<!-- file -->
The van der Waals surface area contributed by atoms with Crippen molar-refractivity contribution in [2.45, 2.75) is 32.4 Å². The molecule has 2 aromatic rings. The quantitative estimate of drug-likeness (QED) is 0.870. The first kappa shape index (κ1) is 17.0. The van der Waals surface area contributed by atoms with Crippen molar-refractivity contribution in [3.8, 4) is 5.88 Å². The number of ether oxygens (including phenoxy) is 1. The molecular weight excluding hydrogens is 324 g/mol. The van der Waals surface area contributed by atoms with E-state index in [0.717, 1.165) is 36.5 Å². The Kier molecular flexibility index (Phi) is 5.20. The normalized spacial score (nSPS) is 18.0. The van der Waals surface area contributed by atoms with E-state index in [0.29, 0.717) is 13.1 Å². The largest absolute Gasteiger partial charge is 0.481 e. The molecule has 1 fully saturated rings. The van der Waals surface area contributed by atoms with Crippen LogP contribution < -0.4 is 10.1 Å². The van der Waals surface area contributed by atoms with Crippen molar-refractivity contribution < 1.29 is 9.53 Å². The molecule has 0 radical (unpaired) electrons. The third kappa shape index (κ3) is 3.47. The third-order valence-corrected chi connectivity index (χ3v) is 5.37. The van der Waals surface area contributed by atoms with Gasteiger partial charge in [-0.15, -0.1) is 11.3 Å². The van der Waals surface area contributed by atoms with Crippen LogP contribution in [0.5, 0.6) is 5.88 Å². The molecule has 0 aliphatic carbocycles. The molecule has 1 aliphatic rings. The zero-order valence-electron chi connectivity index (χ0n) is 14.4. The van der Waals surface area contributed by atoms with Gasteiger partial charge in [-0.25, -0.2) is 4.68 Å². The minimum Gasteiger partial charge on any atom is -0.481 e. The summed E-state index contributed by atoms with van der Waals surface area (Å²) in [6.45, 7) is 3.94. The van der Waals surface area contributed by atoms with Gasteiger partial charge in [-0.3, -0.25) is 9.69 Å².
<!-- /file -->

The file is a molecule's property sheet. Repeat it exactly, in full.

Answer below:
The van der Waals surface area contributed by atoms with Crippen molar-refractivity contribution in [2.45, 2.75) is 32.4 Å². The molecule has 2 aromatic rings. The quantitative estimate of drug-likeness (QED) is 0.870. The first kappa shape index (κ1) is 17.0. The van der Waals surface area contributed by atoms with Crippen molar-refractivity contribution in [3.8, 4) is 5.88 Å². The number of ether oxygens (including phenoxy) is 1. The molecular weight excluding hydrogens is 324 g/mol. The van der Waals surface area contributed by atoms with E-state index in [0.717, 1.165) is 36.5 Å². The Kier molecular flexibility index (Phi) is 5.20. The normalized spacial score (nSPS) is 18.0. The van der Waals surface area contributed by atoms with E-state index in [0.29, 0.717) is 13.1 Å². The largest absolute Gasteiger partial charge is 0.481 e. The molecule has 1 fully saturated rings. The van der Waals surface area contributed by atoms with Crippen LogP contribution < -0.4 is 10.1 Å². The van der Waals surface area contributed by atoms with Crippen molar-refractivity contribution < 1.29 is 9.53 Å². The molecule has 0 radical (unpaired) electrons. The third kappa shape index (κ3) is 3.47. The third-order valence-corrected chi connectivity index (χ3v) is 5.37. The van der Waals surface area contributed by atoms with Gasteiger partial charge in [-0.15, -0.1) is 11.3 Å². The van der Waals surface area contributed by atoms with Crippen LogP contribution in [0.5, 0.6) is 5.88 Å². The molecule has 0 aliphatic carbocycles. The molecule has 1 aliphatic rings. The zero-order valence-electron chi connectivity index (χ0n) is 14.4. The van der Waals surface area contributed by atoms with Gasteiger partial charge in [-0.25, -0.2) is 4.68 Å². The minimum Gasteiger partial charge on any atom is -0.481 e. The summed E-state index contributed by atoms with van der Waals surface area (Å²) in [6.45, 7) is 3.94. The van der Waals surface area contributed by atoms with Gasteiger partial charge in [-0.3, -0.25) is 9.69 Å².